In order to demonstrate God's creative power, Thomas says: "If a being participates, to a certain degree, in an 'accident,' this accidental property must have been communicated to it by a cause which possesses it essentially. Thus iron becomes incandescent by the action of fire. Now, God is His own power which subsists by itself. The being which subsists by itself is necessarily one" ("Summa Theol." i. 44, art. 1). The idea is expounded more clearly by BaḦya in his "Duties of the Heart." He says: "It is evident that all which exists in a thing as an accident must be received by the thing which has the accidental property only from one which already possesses it essentially, just as we see that the heat of the boiling water is communicated to it by the fire, of which this heat is an essential. . . . And in the same way we may prove the unity of God. Since the unity which occurs in every creature is accidental (not essential), as we have demonstrated, it must be derived from the essence of the efficient cause of all creatures" ("Duties of the Heart," on "Unity," 9).

Thomas pronounces himself energetically against the hypothesis of the eternity of the world. But as this theory is attributed to Aristotle, he seeks to demonstrate that the latter did not express himself categorically on this subject. "The argument," said he, "which Aristotle presents to support this thesis is not properly called a demonstration, but is only a reply to the theories of those ancients who supposed that this world had a beginning and who gave only impossible proofs. There are three reasons for believing that Aristotle himself attached only a relative value to this reasoning. . . ." ("Summa Theologiæ," i. 45, art. 1). In this Thomas copies word for word Maimonides' "Moreh," where those reasons are given (i. 2, 15).

Thomas, as a Christian, thinks it necessary to admit certain attributes which Maimonides and other Jewish peripatetics reject; but in all his reasoning on this subject the potent influence of Jewish theological philosophy predominates. His theories on Providence, God's omniscience, and the angels can be referred to Maimonides, and even his so-called original principle of individuation can easily be found in Jewish theological philosophy.

Aquinas' doctrines, because of their close relationship with those of Jewish philosophy, found great favor among Jews. Judah Romano (born 1286) translated Aquinas' ideas from Latin into Hebrew under the title "Ma'amar ha-Mamschalim," together with other small treatises extracted from the "Contra Gentiles" ("Neged ha-Umot"). Eli Hobillo (1470) translated, without Hebrew title, the "Quæstiones Disputatæ," "Quæstio de Anima," his "De Animæ Facultatibus," under the title "Ma'amar be-KoḦot ha-Nefesh," (edited by Jellinek); his "De Universalibus" as "Be-Inyan ha-Kolel"; "Shaalot Ma'amar beNimẓa we-biMehut." Abraham Nehemiah b. Joseph (1490) translated Thomas' "Commentarii in Metaphysicam." According to Moses Almosnino, Isaac Abravanel desired to translate the "Quæstio de Spiritualibus Creaturis." Abravanel indeed seems to have been well acquainted with the philosophy of Thomas Aquinas, whom he mentions in his work "Mif'alot Elohim" (vi. 3). The physician Jacob Zahalen (d. 1693) translated some extracts from the "Summa Theologiæ Contra Gentiles."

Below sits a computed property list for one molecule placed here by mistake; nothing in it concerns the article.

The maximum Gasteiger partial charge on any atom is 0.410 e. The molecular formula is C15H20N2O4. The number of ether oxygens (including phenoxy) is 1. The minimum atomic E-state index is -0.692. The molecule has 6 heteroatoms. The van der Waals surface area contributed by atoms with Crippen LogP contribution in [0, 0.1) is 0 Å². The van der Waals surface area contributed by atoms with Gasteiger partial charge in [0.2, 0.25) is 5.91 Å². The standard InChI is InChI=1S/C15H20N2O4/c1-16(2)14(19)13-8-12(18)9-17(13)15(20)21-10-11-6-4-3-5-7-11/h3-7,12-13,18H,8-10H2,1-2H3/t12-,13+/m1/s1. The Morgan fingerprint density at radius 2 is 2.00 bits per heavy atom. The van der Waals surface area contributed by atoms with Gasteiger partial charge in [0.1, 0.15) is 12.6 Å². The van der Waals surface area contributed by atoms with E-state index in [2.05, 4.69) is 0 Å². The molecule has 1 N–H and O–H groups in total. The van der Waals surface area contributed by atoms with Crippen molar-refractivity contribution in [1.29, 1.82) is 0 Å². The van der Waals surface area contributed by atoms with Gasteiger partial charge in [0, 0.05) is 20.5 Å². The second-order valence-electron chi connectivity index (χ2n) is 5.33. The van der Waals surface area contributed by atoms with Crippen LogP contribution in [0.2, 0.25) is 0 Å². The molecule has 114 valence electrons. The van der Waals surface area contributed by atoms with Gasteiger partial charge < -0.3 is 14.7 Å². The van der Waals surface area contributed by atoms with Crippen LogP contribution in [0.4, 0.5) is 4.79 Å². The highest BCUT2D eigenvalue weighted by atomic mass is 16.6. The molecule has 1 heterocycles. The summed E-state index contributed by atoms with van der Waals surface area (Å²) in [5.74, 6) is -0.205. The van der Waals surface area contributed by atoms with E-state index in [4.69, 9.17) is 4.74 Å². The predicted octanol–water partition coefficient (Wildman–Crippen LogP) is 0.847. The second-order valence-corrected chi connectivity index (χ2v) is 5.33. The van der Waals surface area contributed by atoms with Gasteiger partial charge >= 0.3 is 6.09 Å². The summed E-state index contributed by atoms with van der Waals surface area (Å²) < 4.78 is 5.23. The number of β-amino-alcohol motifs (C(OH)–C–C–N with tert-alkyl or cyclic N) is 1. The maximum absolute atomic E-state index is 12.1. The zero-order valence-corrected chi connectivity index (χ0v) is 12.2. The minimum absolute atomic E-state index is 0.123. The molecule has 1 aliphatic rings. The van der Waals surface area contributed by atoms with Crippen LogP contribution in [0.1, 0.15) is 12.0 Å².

• Guttmann, Das Verhältniss des Thomas v. Aquino zum Judenthum und zur Jüdischen Literatur, Göttingen, 1891;
  • Jellinek, Thomas von Aquino in der Jüdischen Literatur, Leipsic, 1853;
  • Jourdain, La Philosophie de Saint Thomas d'Aquin, Paris, 1858;
  • Steinschneider, Hebr. Uebers., pp. 483-487, Berlin, 1893.
  • Werner, Das Leben des Heiligen Thomas;
  • Michelin, Philosoph. Jahrb. der Görres Gesellschaft, 1891, pp. 387-404; 1892, pp. 12-25;
  • Siegfried, Thomas v. Aquino als Ausleger des A. T., in Hilgenfeld's Zeitschrift, 1894;
  • Merx, in the introduction to his DieProphetie des Joels;
  • Hausbach, Die Stellung des Thomas v. Aquina zu Maimonides, in Theol. Quartalschrift, lxxxi. 553.
  • The first three books of the Summa were translated into Hebrew by Bishop Joseph Ciantes, Rome, 1657.
T. I. Br.